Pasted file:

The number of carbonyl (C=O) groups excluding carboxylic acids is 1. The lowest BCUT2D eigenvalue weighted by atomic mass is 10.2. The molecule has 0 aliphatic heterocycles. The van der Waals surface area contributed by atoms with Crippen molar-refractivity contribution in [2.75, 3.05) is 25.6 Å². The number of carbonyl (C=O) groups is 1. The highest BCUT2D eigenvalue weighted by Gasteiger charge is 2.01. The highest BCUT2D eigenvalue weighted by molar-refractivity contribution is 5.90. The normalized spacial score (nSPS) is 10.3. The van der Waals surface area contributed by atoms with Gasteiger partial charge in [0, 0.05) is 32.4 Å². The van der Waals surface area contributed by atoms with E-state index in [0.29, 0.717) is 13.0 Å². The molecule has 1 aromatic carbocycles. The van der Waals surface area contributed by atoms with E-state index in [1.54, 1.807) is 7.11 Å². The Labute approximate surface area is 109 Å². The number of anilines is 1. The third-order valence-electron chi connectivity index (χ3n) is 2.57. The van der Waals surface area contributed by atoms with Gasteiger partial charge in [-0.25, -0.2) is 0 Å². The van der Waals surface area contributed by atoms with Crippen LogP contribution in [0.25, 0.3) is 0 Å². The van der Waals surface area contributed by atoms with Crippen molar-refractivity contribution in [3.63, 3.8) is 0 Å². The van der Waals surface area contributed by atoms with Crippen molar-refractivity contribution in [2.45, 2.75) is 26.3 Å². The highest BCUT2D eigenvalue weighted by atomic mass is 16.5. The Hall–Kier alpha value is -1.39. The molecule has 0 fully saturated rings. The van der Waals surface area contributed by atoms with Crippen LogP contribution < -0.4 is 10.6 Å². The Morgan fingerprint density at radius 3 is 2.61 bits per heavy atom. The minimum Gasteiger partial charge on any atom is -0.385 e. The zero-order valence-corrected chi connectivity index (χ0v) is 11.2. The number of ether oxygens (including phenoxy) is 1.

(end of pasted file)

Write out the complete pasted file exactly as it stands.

The number of carbonyl (C=O) groups excluding carboxylic acids is 1. The lowest BCUT2D eigenvalue weighted by atomic mass is 10.2. The molecule has 0 aliphatic heterocycles. The van der Waals surface area contributed by atoms with Crippen molar-refractivity contribution in [2.75, 3.05) is 25.6 Å². The number of carbonyl (C=O) groups is 1. The highest BCUT2D eigenvalue weighted by Gasteiger charge is 2.01. The highest BCUT2D eigenvalue weighted by molar-refractivity contribution is 5.90. The normalized spacial score (nSPS) is 10.3. The van der Waals surface area contributed by atoms with Gasteiger partial charge in [0, 0.05) is 32.4 Å². The van der Waals surface area contributed by atoms with E-state index in [0.29, 0.717) is 13.0 Å². The molecule has 1 aromatic carbocycles. The van der Waals surface area contributed by atoms with E-state index in [1.54, 1.807) is 7.11 Å². The Labute approximate surface area is 109 Å². The number of anilines is 1. The third-order valence-electron chi connectivity index (χ3n) is 2.57. The van der Waals surface area contributed by atoms with Gasteiger partial charge in [-0.25, -0.2) is 0 Å². The van der Waals surface area contributed by atoms with Crippen LogP contribution in [0.25, 0.3) is 0 Å². The van der Waals surface area contributed by atoms with Crippen molar-refractivity contribution in [3.63, 3.8) is 0 Å². The van der Waals surface area contributed by atoms with Crippen molar-refractivity contribution in [2.45, 2.75) is 26.3 Å². The highest BCUT2D eigenvalue weighted by atomic mass is 16.5. The Hall–Kier alpha value is -1.39. The molecule has 0 fully saturated rings. The van der Waals surface area contributed by atoms with Crippen LogP contribution < -0.4 is 10.6 Å². The Morgan fingerprint density at radius 3 is 2.61 bits per heavy atom. The minimum Gasteiger partial charge on any atom is -0.385 e. The zero-order valence-corrected chi connectivity index (χ0v) is 11.2. The number of ether oxygens (including phenoxy) is 1.